Applying coffee grounds early in spring helps supply the plant with vital nutrients it needs to grow and flourish during the growing season. Younger crepe myrtles may require monthly fertilization during the growing season, while established ones can get by with two to three doses a year.

The key is not to over fertilize, as it can harm the plant and lead to excessive growth, which is prone to disease and insect infestations.

How to Apply Coffee Grounds

It’s essential to apply coffee grounds correctly to prevent soil acidity from reaching harmful levels that can damage the plant. Start by applying a thin coating of coffee grounds on the soil surface around the base of the crepe myrtles.

For best results, mix coffee grounds into soil before planting, or cultivate the soil around established crepe myrtles to improve nutrient uptake. Covering the coffee grounds with organic matter, like leaves or mulch, helps to regulate the soil’s pH level, preventing acidity build-up.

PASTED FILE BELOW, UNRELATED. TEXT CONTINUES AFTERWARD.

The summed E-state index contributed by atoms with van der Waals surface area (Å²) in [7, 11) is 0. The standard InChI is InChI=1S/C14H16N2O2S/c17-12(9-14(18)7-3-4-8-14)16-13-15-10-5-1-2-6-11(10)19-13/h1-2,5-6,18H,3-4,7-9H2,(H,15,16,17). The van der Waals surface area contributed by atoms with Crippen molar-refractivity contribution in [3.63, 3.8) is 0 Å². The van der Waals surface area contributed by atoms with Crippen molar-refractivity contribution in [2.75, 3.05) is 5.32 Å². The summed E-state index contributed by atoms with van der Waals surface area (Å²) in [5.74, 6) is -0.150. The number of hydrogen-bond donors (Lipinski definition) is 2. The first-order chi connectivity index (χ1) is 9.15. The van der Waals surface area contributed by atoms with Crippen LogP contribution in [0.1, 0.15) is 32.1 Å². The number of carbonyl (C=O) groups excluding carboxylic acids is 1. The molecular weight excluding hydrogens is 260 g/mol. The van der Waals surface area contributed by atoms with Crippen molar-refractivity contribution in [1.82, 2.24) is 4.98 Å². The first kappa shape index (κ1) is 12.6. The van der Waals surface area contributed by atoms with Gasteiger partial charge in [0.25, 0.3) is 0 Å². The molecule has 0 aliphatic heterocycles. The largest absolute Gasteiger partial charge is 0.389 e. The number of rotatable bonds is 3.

Excessive coffee grounds application can lead to nitrogen toxicity, a condition in which too much nitrogen concentration in the soil burns the plant’s roots, leading to reduced growth.

Using Coffee Grounds in Compost

Adding coffee grounds to compost can help create a nutrient-rich organic mixture that improves soil fertility. However, it’s important to use coffee grounds in moderation to avoid overloading the compost pile with nitrogen.

A good rule of thumb is to use coffee grounds at a 20% limit to balance carbon and nitrogen. Paper coffee filters can also make an excellent addition to compost, providing an optimal source of carbon material that balances nitrogen-rich coffee grounds in the compost.


Benefits of Coffee Grounds for Plants

Apart from fertilization, coffee grounds offer other benefits to plants that enhance their health and vitality. Here are some miscellaneous benefits of coffee grounds for plants.